House paint on wood
UNFRAMED - $450
UNFRAMED - $285
UNFRAMED - $120
One day I got a particular notion in my head about a possible experiment in applying color (specifically paint washes) to a painting in a fresh, new way. I thought, "what if I created a gradient on an actual painting stretcher of all the colors that I wanted to apply as washes on a different painting, then I situated the two paintings side by side and used a garden hose with a spray nozzle to forcefully splash the colors from one painting onto the adjacent painting?"
Why on earth would I do that? Well, I try to push myself in how I apply paint, preferring to avoid traditional brushes. So this seemed like a novel experiment that could get some unforeseen, interesting results. So I went for it. I set up one painting (which was to be my focus) that I thought was progressing well, and right beside it, I set up a blank stretcher onto which I created a yellow-orange-brown gradient. Next, I grabbed my hose, turned it on full power, and used the powerful spray to splash the gradient's color onto the top of the focus painting.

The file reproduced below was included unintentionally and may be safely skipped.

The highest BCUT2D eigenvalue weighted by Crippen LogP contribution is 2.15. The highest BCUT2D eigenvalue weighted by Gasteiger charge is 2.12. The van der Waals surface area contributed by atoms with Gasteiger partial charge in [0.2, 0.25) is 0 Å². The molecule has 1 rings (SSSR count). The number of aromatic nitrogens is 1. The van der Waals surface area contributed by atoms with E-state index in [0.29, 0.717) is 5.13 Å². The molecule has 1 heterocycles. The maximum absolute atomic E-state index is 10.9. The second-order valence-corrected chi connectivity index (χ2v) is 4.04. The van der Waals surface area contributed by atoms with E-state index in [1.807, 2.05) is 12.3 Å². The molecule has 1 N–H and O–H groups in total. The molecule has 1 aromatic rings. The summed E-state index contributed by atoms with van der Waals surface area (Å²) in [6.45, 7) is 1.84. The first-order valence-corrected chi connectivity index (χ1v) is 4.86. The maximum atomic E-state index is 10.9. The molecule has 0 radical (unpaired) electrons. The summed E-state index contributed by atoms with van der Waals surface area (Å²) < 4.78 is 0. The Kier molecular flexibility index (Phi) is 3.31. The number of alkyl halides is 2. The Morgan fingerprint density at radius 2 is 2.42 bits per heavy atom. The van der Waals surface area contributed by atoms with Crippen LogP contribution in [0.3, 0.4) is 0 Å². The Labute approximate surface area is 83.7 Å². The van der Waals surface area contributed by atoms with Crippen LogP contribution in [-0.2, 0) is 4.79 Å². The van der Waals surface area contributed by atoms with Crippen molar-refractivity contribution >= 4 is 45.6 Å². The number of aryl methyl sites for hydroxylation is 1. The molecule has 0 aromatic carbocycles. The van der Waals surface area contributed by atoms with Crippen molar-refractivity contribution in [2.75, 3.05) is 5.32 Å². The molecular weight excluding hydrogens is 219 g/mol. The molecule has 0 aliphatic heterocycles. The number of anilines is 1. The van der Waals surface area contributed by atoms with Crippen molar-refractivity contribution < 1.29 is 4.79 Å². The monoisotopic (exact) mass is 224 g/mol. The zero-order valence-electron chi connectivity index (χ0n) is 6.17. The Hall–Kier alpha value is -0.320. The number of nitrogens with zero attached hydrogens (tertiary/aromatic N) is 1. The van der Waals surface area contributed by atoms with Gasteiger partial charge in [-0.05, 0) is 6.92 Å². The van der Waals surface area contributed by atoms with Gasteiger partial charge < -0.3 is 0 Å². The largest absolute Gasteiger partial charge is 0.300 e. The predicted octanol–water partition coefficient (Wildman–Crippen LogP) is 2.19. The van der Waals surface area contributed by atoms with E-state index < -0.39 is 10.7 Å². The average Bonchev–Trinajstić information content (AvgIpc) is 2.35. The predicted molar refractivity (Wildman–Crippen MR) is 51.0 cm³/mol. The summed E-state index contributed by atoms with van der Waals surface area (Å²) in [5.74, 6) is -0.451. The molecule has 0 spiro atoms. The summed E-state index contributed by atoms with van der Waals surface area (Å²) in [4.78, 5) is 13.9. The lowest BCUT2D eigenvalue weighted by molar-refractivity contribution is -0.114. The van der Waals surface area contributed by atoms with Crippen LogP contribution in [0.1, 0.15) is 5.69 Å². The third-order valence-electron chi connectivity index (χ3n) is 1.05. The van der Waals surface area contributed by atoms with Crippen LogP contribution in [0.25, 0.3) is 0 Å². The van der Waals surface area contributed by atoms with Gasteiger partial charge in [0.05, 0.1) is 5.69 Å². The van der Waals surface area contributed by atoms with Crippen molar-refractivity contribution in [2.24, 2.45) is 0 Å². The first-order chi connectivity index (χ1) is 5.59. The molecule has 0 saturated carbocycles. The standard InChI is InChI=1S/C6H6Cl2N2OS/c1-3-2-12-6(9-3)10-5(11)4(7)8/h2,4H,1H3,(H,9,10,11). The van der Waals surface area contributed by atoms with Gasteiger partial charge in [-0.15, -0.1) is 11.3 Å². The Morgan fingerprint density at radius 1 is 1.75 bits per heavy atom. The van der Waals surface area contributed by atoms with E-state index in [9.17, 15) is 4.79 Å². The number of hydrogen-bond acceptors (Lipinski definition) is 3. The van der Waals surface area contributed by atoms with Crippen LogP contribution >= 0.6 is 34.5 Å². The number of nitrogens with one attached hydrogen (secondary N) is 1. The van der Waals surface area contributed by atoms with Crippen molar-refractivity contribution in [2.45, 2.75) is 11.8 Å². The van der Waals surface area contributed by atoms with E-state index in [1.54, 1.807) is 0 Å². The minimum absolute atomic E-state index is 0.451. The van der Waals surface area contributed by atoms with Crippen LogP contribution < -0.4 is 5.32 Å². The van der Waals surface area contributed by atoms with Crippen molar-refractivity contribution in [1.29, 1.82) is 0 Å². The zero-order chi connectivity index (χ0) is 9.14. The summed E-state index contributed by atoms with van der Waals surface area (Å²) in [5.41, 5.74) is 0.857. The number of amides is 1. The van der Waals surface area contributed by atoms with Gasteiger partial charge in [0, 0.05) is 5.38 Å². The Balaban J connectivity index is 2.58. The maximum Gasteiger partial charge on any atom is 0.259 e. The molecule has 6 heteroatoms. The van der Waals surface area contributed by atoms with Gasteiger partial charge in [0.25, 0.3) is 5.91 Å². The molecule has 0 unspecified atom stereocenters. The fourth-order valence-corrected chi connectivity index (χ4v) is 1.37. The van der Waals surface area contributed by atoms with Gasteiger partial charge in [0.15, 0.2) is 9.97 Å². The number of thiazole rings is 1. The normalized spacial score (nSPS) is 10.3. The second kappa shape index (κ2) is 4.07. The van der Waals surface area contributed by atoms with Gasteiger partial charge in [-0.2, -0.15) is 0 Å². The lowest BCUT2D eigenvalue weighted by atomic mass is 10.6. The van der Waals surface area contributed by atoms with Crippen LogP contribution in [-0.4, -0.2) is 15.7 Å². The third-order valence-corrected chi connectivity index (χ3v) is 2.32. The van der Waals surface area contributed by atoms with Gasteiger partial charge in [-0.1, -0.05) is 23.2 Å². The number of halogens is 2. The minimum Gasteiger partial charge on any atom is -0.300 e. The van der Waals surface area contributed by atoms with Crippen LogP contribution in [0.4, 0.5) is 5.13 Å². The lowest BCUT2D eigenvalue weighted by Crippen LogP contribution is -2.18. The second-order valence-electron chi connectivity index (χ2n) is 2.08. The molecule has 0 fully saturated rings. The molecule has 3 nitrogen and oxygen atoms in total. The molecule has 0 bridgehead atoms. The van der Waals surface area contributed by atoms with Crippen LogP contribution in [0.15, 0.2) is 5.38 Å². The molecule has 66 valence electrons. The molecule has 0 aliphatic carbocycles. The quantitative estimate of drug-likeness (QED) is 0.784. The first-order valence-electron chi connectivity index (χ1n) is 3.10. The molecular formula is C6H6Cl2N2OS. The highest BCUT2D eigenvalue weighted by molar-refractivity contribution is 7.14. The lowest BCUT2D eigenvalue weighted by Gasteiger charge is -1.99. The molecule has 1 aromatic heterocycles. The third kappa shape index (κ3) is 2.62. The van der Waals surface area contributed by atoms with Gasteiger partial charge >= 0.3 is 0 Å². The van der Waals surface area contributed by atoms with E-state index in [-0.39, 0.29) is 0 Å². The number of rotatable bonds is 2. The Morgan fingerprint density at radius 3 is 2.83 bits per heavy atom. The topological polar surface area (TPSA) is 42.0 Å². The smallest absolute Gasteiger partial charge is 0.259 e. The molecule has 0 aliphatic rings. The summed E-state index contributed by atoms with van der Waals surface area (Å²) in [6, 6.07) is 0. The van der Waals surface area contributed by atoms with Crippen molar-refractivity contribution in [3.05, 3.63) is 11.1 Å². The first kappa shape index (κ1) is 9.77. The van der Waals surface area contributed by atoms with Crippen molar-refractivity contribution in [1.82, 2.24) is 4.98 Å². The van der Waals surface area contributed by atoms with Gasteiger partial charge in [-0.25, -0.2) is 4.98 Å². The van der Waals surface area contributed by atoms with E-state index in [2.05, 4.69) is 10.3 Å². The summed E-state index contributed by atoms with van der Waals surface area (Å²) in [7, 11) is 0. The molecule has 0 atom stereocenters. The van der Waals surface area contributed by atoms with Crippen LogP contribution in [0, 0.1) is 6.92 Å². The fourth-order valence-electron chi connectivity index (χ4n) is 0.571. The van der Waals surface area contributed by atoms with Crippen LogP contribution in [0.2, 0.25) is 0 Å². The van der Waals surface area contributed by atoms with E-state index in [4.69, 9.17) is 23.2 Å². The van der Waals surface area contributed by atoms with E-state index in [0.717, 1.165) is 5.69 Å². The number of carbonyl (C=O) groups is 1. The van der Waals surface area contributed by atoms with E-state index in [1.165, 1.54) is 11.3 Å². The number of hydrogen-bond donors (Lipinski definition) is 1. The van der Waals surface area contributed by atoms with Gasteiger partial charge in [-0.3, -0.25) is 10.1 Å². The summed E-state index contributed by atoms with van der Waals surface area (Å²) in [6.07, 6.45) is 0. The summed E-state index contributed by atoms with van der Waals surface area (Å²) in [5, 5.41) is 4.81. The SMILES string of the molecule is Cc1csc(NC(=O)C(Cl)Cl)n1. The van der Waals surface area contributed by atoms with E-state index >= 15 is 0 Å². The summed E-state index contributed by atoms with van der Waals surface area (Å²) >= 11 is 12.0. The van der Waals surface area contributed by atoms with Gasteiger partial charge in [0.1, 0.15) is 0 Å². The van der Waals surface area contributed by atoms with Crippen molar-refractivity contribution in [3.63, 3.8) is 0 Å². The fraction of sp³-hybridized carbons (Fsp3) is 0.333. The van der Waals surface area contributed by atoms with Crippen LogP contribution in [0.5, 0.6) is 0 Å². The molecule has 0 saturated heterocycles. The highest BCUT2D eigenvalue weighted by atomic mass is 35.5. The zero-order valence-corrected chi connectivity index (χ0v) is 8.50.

After all was said and done, the painting that I was focusing on didn't turn out very interesting. But the surface I used to create the "splash" gradient really caught my eye. It seemed like something I could work into a finished piece. That was where the central gradient of this painting originated. I later did a few things to work the edges, including creating the contrasting stroke gradients, and then finishing the sides with solid black and white.
This sort of thing captures one of the reasons why I love to paint. I love surprise, I love experimentation, and I love the tension of using hard-to-control, physical processes to create interactions of color and texture.